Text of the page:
By Lin and Larry Purdy:
“Was it as rough as you imagined it would be?” people ask about our east to west rounding of Cape Horn. Yes, it was rough. But on reflection, though Taleisin, our 9m (29ft7″) cutter encountered headwinds topping 60 knots near the Straits of LeMaire and even stronger when we reached the Pacific and battled “roaring 40's”, seas topping 15m (50ft), the situation felt less threatening than the “out of season” storm which caught us unexpectedly near Australia's Great Barrier Reef.
The severity of the seas we encountered off Australia, driven into stunning steepness by storm force winds blowing against two to three knots of current plus the threat of low laying coral reefs less than a hundred miles to leeward, made heaving-to assisted by a para-anchor, our only option. This storm forced the closure of all ports along the eastern coast of Australia from Sydney to Brisbane for three days and also caused the loss of three lives, five fish boats and two yachts. Two fully laden container ships each lay within sight of us for over 13 hours, held by their engines at slow, facing the tumbling breaking seas effectively hove to, just as we were. We have never before, nor since seen ships lying hove to.
For three days we'd beat to windward, using every wind shift, as we tried to complete the last leg of our fight south toward the Tasman Sea and clear of Australia's Great Barrier Reef. We'd just spent the southern hemisphere winter of 1988 exploring as far north as Townsville. For a month we'd been working south through the islands, hoping to catch the light northerly winds shown on the pilot charts for the month of October.
Fair winds had failed to materialize. Instead we'd had fresh headwinds and frustrating sailing. Anchorages that should have offered pleasant havens were rolly and uncomfortable. It was November 3rd by the time we reached Rosslyn Bay, just south of Yeppoon and 150nm from the open sea. We were concerned about getting clear of the tro Three days after reaching Rosslyn Bay we woke to a forecast of 10 to 15 knot north easterlies for 72 hours followed by a south easterly shift ahead of a frontal system with squalls to 25 knots, winds to shift to the north east following the passage of the front.
We backed up the coastal weather report with a phone call to Brisbane Airport. Mike S. meteorological officer for air traffic control warned me the forecast squalls might reach 35 knots for a short while.
“Haven't had a cyclone form in the Tasman before the middle of December in the ten years I've been in this job”, Mike added. “Let's set sail,” said Larry, “It's only 250nm to Mooloolaba, and with this forecast we should get in before the front. If not, 35 knots of wind isn't the end of the world.”
Only a few hours of northerly winds materialized. Then the headwinds returned. But our determination to reach our New Zealand Christmas rendezvous, plus unsettled conditions in each of the potential anchorages we checked along our route kept us doggedly sailing onward instead of diverting to Bundaberg, the only all weather anchorage in the area.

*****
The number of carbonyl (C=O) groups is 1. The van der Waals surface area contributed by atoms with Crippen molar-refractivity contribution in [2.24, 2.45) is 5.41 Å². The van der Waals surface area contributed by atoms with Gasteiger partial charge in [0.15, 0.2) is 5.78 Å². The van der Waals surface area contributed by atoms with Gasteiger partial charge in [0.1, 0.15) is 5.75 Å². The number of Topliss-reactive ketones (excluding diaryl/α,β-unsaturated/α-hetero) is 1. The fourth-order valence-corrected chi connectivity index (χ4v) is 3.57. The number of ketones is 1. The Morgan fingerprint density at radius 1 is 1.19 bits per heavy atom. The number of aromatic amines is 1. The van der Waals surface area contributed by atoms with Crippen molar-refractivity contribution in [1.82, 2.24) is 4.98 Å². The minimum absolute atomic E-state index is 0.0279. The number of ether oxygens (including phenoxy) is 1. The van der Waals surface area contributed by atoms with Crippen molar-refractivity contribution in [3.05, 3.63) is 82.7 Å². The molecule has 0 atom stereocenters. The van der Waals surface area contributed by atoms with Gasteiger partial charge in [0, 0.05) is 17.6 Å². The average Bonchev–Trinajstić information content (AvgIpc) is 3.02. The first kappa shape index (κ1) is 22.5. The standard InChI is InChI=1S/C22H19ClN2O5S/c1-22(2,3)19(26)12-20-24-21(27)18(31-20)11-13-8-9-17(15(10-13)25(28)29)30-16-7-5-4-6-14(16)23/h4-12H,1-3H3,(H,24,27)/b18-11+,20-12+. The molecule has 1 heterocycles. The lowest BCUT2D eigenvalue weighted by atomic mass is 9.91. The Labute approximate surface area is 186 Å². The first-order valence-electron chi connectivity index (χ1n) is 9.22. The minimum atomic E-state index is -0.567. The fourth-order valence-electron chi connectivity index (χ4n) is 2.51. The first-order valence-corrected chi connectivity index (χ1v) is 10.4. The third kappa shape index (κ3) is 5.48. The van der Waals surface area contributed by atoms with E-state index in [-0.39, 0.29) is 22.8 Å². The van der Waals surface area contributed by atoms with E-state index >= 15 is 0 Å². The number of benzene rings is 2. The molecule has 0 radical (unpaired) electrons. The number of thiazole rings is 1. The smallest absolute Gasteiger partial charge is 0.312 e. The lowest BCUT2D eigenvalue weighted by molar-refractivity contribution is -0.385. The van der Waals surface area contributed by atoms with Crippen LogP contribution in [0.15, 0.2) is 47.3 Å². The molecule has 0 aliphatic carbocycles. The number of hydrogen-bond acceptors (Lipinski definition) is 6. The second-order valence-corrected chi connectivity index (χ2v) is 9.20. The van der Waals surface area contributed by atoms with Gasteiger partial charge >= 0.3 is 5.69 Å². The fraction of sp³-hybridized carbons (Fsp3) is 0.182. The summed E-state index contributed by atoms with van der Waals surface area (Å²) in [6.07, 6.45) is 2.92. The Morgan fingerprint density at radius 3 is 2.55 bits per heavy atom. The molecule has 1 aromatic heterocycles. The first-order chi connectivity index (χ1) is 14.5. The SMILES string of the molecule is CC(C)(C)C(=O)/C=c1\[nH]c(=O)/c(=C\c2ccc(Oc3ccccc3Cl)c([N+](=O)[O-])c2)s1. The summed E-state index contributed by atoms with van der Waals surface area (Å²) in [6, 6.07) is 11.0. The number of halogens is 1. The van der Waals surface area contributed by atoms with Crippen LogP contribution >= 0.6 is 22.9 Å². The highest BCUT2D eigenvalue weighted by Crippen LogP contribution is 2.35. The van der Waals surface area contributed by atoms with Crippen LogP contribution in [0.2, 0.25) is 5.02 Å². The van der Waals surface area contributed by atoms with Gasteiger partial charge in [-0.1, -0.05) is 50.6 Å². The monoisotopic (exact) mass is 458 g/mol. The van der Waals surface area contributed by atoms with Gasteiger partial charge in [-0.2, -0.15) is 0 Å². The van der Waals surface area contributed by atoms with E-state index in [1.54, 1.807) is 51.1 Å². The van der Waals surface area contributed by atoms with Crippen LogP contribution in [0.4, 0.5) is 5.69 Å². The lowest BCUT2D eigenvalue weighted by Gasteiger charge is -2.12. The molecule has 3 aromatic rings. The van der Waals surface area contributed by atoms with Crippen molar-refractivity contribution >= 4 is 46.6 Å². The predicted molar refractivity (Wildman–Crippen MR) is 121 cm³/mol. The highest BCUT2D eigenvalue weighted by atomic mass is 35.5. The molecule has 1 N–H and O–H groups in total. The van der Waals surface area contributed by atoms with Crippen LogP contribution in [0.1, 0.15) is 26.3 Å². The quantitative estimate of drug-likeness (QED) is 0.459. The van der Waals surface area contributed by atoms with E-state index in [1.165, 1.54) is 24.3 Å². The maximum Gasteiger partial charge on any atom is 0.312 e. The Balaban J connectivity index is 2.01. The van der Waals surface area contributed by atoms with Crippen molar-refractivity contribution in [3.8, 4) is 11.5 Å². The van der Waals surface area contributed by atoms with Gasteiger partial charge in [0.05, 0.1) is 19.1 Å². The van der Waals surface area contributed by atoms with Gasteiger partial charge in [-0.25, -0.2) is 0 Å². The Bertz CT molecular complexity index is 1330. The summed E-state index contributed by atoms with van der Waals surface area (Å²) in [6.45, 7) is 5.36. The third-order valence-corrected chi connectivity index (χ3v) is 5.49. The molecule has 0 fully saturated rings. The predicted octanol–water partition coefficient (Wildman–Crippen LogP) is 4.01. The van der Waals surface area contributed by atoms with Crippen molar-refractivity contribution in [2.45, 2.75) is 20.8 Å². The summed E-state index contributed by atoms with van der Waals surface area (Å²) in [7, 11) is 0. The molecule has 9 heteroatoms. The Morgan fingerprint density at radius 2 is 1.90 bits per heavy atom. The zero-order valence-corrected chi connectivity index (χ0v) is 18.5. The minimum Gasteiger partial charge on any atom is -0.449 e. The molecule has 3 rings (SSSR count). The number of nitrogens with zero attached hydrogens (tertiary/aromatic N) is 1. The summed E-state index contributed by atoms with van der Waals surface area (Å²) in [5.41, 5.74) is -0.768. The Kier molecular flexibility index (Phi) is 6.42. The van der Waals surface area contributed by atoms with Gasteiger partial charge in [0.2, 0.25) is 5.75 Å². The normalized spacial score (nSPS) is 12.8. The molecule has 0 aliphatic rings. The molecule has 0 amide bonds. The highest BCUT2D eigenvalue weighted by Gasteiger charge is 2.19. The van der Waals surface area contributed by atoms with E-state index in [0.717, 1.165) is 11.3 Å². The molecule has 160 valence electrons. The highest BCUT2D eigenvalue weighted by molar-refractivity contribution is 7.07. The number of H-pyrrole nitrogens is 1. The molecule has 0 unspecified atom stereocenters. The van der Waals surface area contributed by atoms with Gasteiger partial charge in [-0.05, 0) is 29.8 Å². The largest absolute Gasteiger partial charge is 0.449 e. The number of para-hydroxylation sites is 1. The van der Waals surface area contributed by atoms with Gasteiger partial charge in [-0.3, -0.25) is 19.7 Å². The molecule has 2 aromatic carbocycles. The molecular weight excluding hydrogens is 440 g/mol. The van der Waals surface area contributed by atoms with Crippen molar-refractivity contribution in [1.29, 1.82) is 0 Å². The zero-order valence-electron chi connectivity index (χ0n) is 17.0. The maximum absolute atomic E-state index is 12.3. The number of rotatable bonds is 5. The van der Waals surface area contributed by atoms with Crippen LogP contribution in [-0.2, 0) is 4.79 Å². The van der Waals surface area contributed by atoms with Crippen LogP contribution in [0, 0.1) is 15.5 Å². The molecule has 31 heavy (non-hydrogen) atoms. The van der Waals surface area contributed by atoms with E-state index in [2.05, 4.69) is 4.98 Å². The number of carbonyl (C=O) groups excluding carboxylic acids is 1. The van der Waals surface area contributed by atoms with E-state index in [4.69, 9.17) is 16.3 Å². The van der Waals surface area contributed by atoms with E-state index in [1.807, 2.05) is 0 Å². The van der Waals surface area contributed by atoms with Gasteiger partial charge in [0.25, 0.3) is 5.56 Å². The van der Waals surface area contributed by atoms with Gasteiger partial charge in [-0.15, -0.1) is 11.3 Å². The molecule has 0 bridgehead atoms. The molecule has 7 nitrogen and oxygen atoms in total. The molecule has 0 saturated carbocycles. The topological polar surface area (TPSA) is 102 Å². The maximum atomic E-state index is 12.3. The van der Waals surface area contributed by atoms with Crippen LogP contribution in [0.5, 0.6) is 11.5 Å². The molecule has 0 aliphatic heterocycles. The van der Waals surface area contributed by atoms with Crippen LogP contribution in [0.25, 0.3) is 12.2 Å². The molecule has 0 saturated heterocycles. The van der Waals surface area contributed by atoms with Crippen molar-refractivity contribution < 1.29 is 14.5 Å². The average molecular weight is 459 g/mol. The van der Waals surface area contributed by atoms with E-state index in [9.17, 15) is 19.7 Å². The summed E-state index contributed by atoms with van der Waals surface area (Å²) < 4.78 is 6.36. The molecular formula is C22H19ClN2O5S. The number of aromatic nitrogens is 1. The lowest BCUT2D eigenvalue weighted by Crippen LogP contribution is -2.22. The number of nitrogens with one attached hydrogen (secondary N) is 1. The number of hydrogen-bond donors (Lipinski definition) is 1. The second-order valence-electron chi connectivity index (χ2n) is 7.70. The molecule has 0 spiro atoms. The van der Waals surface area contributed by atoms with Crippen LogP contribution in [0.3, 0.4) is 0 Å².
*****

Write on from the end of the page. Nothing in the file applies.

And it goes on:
After 65 hours of beating, we were clear of the Great Barrier Reef, beam reaching with a fresh northerly. At 0330 light rain, occasional flashes of lightning plus a sudden increase in the wind that shifted quickly to the south, encouraged me to lower the big jib and secure it in the jib net. Just for comfort, I reefed the mainsail, set the staysail and kept Taleisin sailing close hauled on the offshore tack, though we could have lain southeast toward Mooloolaba.
Why not err on the side of prudence and gain more sea-room, I decided. Two hours later we were becalmed 50nm off the coast. Flashes of lightening showed a low, cigar-shaped band of clouds rolling toward us. That's when I decided to remove the jib from the forestay. The sea was almost flat with a low undulating swell as the first hint of daylight highlighted the approaching front. I was wearing nothing but my foul-weather jacket as I sat on the cabin-top enjoying the play of lightening behind the approaching clouds. Enjoyment faded quickly with the first gust of the frontal system.
Taleisin heeled until her cabin portlights were awash. For the first time ever, as I crawled forward to pull down first the staysail and then the reefed mainsail I found I had to hold my breath, and like a swimmer, turn to leeward to gulp in air free of wind driven rain and salt spray. Hailstones felt like buckshot as they hit my bare bottom.
With both sails lashed down securely the boat still lay heeled about 15°, beam on to the wind. I was just starting to pull the storm trysail up when I felt Larry alongside me. “Want me to do that?” he yelled.
“I'm okay, get the windvane cover down before it blows apart,” I answered.
“Get down below, you're soaked,” Larry called when I came into the cockpit to sheet the trysail in to hold Taleisin closer to the wind so she lay hove to. “I can take over. This is a hell of a lot more than 35 or 40k of wind.”